When looking at employee impacts from a business perspective, 30 percent of responding organizations said they had closed temporarily and were not paying employees during the closure. Others have focused on educating employees and connecting them to government assistance programs.

For businesses staying open, nine percent of respondents said they continue to pay employees who are not working due to quarantine or illness. Of all 37 businesses that answered this section, none was asking employees to use their vacation, sick or personal days during the pandemic.

“That’s a really important piece because it hasn’t been the case in other locations. Thankfully Greater Sudbury and Sudbury District were similar but I’m definitely hearing that is an issue in other parts of the province,” said Ms. Caverson. 

For the small number of companies that have seen an increase in business, it appears that only one has hired extra help. One additional full-time and one part-time position have been created to keep up with demand.

Despite business pressures, the majority of new hires have been brought into the companies at the same level of compensation as in a normal time period. One respondent said the new-hire compensation was higher than the normal level.

The most common request from responding businesses was for an increase in their fellow Islanders promoting and supporting local services, businesses and programs, both now and especially after the pandemic. Others have requested aid in long-term planning to re-open later in the year, and supporting businesses that wish to re-open after enacting increased safety measures such as sanitation.

Several respondents shared concerns about travel on and off Manitoulin Island as well as on-Island traffic. Responses included the desire for limiting visitors as well as finding solutions to the travel restrictions in M’Chigeeng.

On the subject of government aid, 97 percent of respondents said they were aware of funding programs from Canada and Ontario. However, only 59 percent had accessed or planned to access those programs, while just 54 percent of respondents believed that those programs would actually benefit their business.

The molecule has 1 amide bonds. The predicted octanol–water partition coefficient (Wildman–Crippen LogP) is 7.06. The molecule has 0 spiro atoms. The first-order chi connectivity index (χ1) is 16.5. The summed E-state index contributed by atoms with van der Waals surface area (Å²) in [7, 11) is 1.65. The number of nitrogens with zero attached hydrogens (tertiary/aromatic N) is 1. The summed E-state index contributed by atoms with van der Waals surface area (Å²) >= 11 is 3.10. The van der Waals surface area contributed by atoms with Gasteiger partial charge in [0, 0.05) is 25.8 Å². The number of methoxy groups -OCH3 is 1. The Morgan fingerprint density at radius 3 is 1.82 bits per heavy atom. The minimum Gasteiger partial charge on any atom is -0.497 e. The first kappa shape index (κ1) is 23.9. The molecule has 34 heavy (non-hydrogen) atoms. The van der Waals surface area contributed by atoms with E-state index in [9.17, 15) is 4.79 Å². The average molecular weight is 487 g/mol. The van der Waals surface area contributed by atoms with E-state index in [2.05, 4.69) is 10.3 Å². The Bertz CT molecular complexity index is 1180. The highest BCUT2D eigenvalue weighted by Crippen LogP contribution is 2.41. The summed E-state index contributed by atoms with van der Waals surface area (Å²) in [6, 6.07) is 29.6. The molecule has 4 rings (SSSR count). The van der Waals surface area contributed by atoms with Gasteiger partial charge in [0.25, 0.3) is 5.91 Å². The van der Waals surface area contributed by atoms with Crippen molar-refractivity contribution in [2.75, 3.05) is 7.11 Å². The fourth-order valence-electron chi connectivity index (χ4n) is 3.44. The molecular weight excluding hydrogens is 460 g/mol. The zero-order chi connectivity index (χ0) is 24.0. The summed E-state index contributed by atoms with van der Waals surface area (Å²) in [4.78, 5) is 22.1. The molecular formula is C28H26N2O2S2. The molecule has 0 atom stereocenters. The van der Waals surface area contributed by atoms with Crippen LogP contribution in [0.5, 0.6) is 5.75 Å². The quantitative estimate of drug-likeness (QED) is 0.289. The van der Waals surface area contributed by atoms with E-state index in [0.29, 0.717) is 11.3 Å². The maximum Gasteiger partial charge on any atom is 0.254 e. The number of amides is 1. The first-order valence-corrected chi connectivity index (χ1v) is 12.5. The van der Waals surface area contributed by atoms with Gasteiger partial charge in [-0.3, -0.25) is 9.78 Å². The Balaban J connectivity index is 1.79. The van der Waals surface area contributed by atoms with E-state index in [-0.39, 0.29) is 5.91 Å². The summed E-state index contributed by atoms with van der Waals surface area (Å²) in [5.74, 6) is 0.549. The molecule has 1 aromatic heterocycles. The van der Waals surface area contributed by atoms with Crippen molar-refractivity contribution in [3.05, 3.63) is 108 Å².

Ms. Caverson said Manitoulin respondents’ confidence in the funding programs was far lower than other surveyed areas, but she acknowledged the many small businesses that do not meet the existing criteria, as well as the fact that many were just starting up when this survey was conducted.

The financial impacts ranged between responding businesses at the beginning of May. Sixty-five percent of respondents said they had either been impacted by less than $20,000 or not at all, but 14 percent said they had lost between $20 and $50 thousand. About six businesses estimated they had already lost $100,000 at the beginning of May.

Although 41 percent of businesses said they should be able to survive the pandemic on Manitoulin, 27 percent said they would not last past three months.

“That would be frightening for any economy. We really do not know the impact of all the financial supports provided by the government. FedNor just announced another support mechanism for small businesses which may benefit Manitoulin employers but we really don’t know at this time,” said Ms. Caverson.

Ms. Caverson said WPSM has plans for further studies in May and June to gather some rough trends and identify the changes to area businesses.

“We’re hearing from businesses that want to tell their story but they feel there isn’t anybody to tell. This is a lousy time and a lot of businesses are shutting down, so we see this as an opportunity to let them share what’s going on so we can plan better as we all move forward,” she said.

Future surveys are expected to gather more information about the region’s businesses’ responses to government funding programs.